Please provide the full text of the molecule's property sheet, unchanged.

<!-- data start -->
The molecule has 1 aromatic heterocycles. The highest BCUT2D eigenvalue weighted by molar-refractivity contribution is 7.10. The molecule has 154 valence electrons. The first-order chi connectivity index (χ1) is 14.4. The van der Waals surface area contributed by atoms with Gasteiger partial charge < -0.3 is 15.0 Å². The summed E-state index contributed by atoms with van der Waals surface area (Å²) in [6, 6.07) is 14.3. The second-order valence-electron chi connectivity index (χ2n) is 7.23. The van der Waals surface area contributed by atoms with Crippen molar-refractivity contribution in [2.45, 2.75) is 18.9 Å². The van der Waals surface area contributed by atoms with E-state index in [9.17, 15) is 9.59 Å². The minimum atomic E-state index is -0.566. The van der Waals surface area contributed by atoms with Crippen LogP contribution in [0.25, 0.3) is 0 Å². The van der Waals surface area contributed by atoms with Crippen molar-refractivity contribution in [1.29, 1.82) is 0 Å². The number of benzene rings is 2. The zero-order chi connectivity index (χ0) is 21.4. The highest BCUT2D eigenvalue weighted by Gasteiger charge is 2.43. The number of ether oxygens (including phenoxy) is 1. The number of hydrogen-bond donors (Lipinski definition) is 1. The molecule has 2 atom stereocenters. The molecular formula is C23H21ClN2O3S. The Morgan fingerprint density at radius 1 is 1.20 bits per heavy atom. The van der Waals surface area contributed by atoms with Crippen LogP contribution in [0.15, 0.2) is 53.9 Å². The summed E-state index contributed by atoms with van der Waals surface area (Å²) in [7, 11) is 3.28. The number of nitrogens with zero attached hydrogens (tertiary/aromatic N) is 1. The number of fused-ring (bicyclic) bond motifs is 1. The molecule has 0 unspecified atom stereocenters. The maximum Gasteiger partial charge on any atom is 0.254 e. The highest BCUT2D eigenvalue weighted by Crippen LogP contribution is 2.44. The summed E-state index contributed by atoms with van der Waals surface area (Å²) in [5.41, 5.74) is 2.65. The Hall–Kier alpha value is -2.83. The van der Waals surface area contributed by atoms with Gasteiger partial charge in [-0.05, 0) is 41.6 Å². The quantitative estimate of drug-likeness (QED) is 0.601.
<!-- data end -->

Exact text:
The molecule has 1 aromatic heterocycles. The highest BCUT2D eigenvalue weighted by molar-refractivity contribution is 7.10. The molecule has 154 valence electrons. The first-order chi connectivity index (χ1) is 14.4. The van der Waals surface area contributed by atoms with Gasteiger partial charge < -0.3 is 15.0 Å². The summed E-state index contributed by atoms with van der Waals surface area (Å²) in [6, 6.07) is 14.3. The second-order valence-electron chi connectivity index (χ2n) is 7.23. The van der Waals surface area contributed by atoms with Crippen molar-refractivity contribution in [2.45, 2.75) is 18.9 Å². The van der Waals surface area contributed by atoms with E-state index in [9.17, 15) is 9.59 Å². The minimum atomic E-state index is -0.566. The van der Waals surface area contributed by atoms with Crippen LogP contribution in [0.25, 0.3) is 0 Å². The van der Waals surface area contributed by atoms with Crippen molar-refractivity contribution in [1.29, 1.82) is 0 Å². The number of benzene rings is 2. The zero-order chi connectivity index (χ0) is 21.4. The highest BCUT2D eigenvalue weighted by Gasteiger charge is 2.43. The number of ether oxygens (including phenoxy) is 1. The number of hydrogen-bond donors (Lipinski definition) is 1. The molecule has 2 atom stereocenters. The molecular formula is C23H21ClN2O3S. The Morgan fingerprint density at radius 1 is 1.20 bits per heavy atom. The van der Waals surface area contributed by atoms with Crippen LogP contribution in [0.15, 0.2) is 53.9 Å². The summed E-state index contributed by atoms with van der Waals surface area (Å²) in [7, 11) is 3.28. The number of nitrogens with zero attached hydrogens (tertiary/aromatic N) is 1. The number of fused-ring (bicyclic) bond motifs is 1. The molecule has 0 unspecified atom stereocenters. The maximum Gasteiger partial charge on any atom is 0.254 e. The highest BCUT2D eigenvalue weighted by Crippen LogP contribution is 2.44. The summed E-state index contributed by atoms with van der Waals surface area (Å²) in [5.41, 5.74) is 2.65. The Hall–Kier alpha value is -2.83. The van der Waals surface area contributed by atoms with Gasteiger partial charge in [-0.05, 0) is 41.6 Å². The quantitative estimate of drug-likeness (QED) is 0.601.